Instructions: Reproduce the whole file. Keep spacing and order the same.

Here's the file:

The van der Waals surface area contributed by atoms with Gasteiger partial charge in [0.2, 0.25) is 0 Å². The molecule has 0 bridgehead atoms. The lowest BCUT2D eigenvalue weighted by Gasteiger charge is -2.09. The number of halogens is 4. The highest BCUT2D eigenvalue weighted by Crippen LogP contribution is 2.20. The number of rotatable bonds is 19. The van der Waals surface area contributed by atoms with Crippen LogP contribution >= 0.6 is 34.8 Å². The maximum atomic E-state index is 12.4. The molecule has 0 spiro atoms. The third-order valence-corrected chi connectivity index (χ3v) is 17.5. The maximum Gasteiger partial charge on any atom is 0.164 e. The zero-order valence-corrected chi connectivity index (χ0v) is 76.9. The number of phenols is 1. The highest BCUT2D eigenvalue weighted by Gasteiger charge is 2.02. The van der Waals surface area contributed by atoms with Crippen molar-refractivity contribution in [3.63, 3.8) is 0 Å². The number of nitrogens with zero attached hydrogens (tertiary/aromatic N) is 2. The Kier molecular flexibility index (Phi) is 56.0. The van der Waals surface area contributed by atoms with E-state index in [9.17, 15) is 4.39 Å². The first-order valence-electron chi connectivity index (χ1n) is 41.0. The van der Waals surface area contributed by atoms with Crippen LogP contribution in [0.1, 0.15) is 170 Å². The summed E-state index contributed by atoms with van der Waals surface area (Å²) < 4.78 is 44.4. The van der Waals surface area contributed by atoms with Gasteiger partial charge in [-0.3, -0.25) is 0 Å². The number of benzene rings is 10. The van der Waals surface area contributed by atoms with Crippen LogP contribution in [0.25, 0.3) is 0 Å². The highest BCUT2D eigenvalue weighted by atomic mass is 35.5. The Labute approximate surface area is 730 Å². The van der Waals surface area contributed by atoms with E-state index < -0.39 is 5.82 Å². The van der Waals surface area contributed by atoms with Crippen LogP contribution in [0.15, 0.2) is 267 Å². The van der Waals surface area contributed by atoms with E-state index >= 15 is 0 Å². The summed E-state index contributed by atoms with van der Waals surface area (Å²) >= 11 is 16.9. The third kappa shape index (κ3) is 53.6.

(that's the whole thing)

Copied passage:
The van der Waals surface area contributed by atoms with Gasteiger partial charge in [0.2, 0.25) is 0 Å². The molecule has 0 bridgehead atoms. The lowest BCUT2D eigenvalue weighted by Gasteiger charge is -2.09. The number of halogens is 4. The highest BCUT2D eigenvalue weighted by Crippen LogP contribution is 2.20. The number of rotatable bonds is 19. The van der Waals surface area contributed by atoms with Crippen LogP contribution >= 0.6 is 34.8 Å². The maximum atomic E-state index is 12.4. The molecule has 0 spiro atoms. The third-order valence-corrected chi connectivity index (χ3v) is 17.5. The maximum Gasteiger partial charge on any atom is 0.164 e. The zero-order valence-corrected chi connectivity index (χ0v) is 76.9. The number of phenols is 1. The highest BCUT2D eigenvalue weighted by Gasteiger charge is 2.02. The van der Waals surface area contributed by atoms with Crippen molar-refractivity contribution in [3.63, 3.8) is 0 Å². The number of nitrogens with zero attached hydrogens (tertiary/aromatic N) is 2. The Kier molecular flexibility index (Phi) is 56.0. The van der Waals surface area contributed by atoms with E-state index in [9.17, 15) is 4.39 Å². The first-order valence-electron chi connectivity index (χ1n) is 41.0. The van der Waals surface area contributed by atoms with Crippen LogP contribution in [0.1, 0.15) is 170 Å². The summed E-state index contributed by atoms with van der Waals surface area (Å²) < 4.78 is 44.4. The van der Waals surface area contributed by atoms with Gasteiger partial charge in [-0.3, -0.25) is 0 Å². The number of benzene rings is 10. The van der Waals surface area contributed by atoms with Crippen LogP contribution in [0.25, 0.3) is 0 Å². The highest BCUT2D eigenvalue weighted by atomic mass is 35.5. The Labute approximate surface area is 730 Å². The van der Waals surface area contributed by atoms with E-state index < -0.39 is 5.82 Å². The van der Waals surface area contributed by atoms with Crippen LogP contribution in [0.15, 0.2) is 267 Å². The van der Waals surface area contributed by atoms with E-state index >= 15 is 0 Å². The summed E-state index contributed by atoms with van der Waals surface area (Å²) >= 11 is 16.9. The third kappa shape index (κ3) is 53.6.